We talk a lot about nurse practitioners here at ThriveAP, but today we’re branching out. Becoming a nurse practitioner isn’t the right career path for every nurse aspiring to an advanced education. One option for nurses looking for something new is to become a Certified Registered Nurse Anesthetist (CRNA) providing anesthetics to patients for surgeries and procedures. Could life as a CRNA be right for you?To get a glimpse into the CRNA education, we talked to Anna Kadeg. Anna is a registered nurse with CCU experience currently attending the Adventist University of Health Sciences’ CRNA program. Here’s what she had to say.
What made you want to become a CRNA?
I was getting burnt out working in the ICU, so I decided the time was right for me to go back to school. Budget cuts were taking away techs on my floor, the hospital was cutting back nursing staff and increasing the responsibilities of the nurses that were left. I no longer had the time to spend with my patients and their families that I wanted. My job was quickly becoming emotionally draining.
Also, I got to the point where I wanted more autonomy. Often, I knew what medication my patients needed or what interventions would help when they were sick, but I was required to run everything by a physician. This caused delays in care. For example, if I was working at night, I might have to wait until a particular physician returned in the morning to request the treatment my patients needed. I was ready for more independence. I’m excited for the challenge and responsibility of directing my own actions as a provider
Why did you choose to become a CRNA over an NP or PA?
I choose to become a CRNA rather than a nurse practitioner or physician assistant because I wanted to be more hands-on as a medical provider. I want to be the one giving the medications rather than ordering them. I like the idea of performing procedures rather than diagnosing illness. I also appreciate how as a CRNA, the medical process involved is something where I see immediate results. I give medications, I monitor vital signs- I’m in the moment.
How is your CRNA program laid out?
Some CRNA programs are integrated meaning students complete a mix of didactic coursework and clinicals throughout the program. My program is front-loaded meaning coursework is concentrated into the first two semesters of the program while clinicals predominate the remaining five semesters. Now, in my third semester of the program, I attend classes on Mondays and then clinicals Tuesday through Friday.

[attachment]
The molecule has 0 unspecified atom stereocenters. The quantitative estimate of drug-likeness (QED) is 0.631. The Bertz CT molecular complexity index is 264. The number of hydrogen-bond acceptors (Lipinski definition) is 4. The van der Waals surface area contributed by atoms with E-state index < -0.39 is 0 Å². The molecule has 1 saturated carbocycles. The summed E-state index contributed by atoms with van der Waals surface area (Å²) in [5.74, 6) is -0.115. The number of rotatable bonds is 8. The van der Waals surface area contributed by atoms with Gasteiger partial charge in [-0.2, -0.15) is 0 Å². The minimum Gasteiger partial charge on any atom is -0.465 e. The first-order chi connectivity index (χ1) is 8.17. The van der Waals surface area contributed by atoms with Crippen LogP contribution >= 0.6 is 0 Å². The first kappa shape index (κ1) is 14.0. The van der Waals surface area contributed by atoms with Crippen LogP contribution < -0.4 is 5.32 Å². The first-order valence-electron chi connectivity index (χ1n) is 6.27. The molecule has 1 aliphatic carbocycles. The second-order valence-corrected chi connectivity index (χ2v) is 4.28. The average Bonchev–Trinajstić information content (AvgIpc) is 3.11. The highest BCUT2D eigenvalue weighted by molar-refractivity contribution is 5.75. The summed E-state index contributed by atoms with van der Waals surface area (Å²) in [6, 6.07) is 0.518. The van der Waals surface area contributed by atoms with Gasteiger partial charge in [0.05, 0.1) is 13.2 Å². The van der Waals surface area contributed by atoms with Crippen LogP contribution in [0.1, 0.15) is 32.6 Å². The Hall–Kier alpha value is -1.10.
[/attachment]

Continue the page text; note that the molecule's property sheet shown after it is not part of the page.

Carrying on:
The first few semesters of my program required a lot of studying, however I had flexibility and control of my schedule because I could choose when to study and complete assignments. Now, I am busier! I spend weekends studying because I am too exhausted to do homework after spending the day in clinicals. Right now, I don’t have the time and energy for much other than school. Other students tell me that clinicals ease up a bit and become less stressful as the program continues.
What is your clinical experience like?
In clinicals, I am placed one-on-one with a CRNA at all times which is nice. It’s not skin-or-swim, I am focused on learning and not treated like an extra staff member. Not all CRNA programs treat clinicals this way.
My program distributes a list of procedures I must learn and medications I must give and as I learn to do each item I check it off the list. Everyday I complete a clinical log regarding my patients for the day. For example, I outline if I have performed a nerve block, done a fiberoptic intubation, or placed a central line. I believe there are also state guidelines for how many of each type of procedure CRNA students must complete. My program far exceeds the minimum.
What has been the biggest challenge of going back to school to become a CRNA?
I had forgotten about the kind of stress that being in clinicals entails. As a CRNA student, you meet new people in your clinical placement everyday that you must win over and convince of your skill set. There are a lot of stressful interpersonal interactions that come with being back at the bottom of the totem pole, my competency is being constantly judged.
Learning in-depth pharmacology has also been a lot harder than I thought. You think you know medications because you have been working as a nurse, but when you are responsible for choosing which ones to give and understanding the chemistry behind the medications it becomes difficult. I have a study group that helps. By learning together we give each other a more well-rounded view and understanding of the material.
Do you have any advice for nurses going back to school to become CRNAs?
Make school your only focus. I moved far away from home to attend my program which has been a big help. I don’t have a lot of distractions. Your program will work best if you have can have tunnel vision for a few years. The people in my program who have the most trouble are those who are married, have children, or have other obligations. The program is doable with a family, but make sure they understand how taxing the program will be on your time and energy. Make sure those around you are on board with your education plans.
“Thank You” to Anna for sharing her experiences as a CRNA student!
Are you planning to become a CRNA? What questions do you have about CRNA programs?